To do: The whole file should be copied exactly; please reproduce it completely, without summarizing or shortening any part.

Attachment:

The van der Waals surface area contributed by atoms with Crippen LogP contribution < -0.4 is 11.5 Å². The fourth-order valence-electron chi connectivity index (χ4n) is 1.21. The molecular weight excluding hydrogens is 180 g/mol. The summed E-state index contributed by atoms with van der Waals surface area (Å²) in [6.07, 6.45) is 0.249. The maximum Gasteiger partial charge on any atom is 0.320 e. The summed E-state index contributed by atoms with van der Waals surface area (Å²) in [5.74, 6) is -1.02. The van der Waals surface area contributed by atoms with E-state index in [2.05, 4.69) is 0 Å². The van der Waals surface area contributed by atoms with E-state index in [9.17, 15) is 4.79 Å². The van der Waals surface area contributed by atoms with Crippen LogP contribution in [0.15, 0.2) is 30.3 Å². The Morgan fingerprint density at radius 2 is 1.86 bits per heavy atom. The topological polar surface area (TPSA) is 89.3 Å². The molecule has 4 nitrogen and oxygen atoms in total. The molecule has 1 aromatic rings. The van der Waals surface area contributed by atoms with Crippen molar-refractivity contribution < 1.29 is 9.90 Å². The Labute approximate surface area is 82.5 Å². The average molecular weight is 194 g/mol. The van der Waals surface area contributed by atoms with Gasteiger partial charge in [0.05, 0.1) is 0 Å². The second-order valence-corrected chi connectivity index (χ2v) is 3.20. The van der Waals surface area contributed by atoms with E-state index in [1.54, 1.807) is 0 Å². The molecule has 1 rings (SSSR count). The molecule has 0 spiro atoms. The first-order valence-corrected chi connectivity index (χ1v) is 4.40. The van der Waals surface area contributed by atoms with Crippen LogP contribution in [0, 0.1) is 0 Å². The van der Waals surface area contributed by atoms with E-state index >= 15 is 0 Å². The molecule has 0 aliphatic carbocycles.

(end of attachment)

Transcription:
The van der Waals surface area contributed by atoms with Crippen LogP contribution < -0.4 is 11.5 Å². The fourth-order valence-electron chi connectivity index (χ4n) is 1.21. The molecular weight excluding hydrogens is 180 g/mol. The summed E-state index contributed by atoms with van der Waals surface area (Å²) in [6.07, 6.45) is 0.249. The maximum Gasteiger partial charge on any atom is 0.320 e. The summed E-state index contributed by atoms with van der Waals surface area (Å²) in [5.74, 6) is -1.02. The van der Waals surface area contributed by atoms with E-state index in [2.05, 4.69) is 0 Å². The van der Waals surface area contributed by atoms with E-state index in [9.17, 15) is 4.79 Å². The van der Waals surface area contributed by atoms with Crippen LogP contribution in [0.15, 0.2) is 30.3 Å². The Morgan fingerprint density at radius 2 is 1.86 bits per heavy atom. The topological polar surface area (TPSA) is 89.3 Å². The molecule has 4 nitrogen and oxygen atoms in total. The molecule has 1 aromatic rings. The van der Waals surface area contributed by atoms with Crippen molar-refractivity contribution < 1.29 is 9.90 Å². The Labute approximate surface area is 82.5 Å². The average molecular weight is 194 g/mol. The van der Waals surface area contributed by atoms with Gasteiger partial charge in [0.05, 0.1) is 0 Å². The second-order valence-corrected chi connectivity index (χ2v) is 3.20. The van der Waals surface area contributed by atoms with E-state index in [1.54, 1.807) is 0 Å². The molecule has 1 rings (SSSR count). The molecule has 0 spiro atoms. The first-order valence-corrected chi connectivity index (χ1v) is 4.40. The van der Waals surface area contributed by atoms with Crippen LogP contribution in [0, 0.1) is 0 Å². The van der Waals surface area contributed by atoms with E-state index >= 15 is 0 Å². The molecule has 0 aliphatic carbocycles.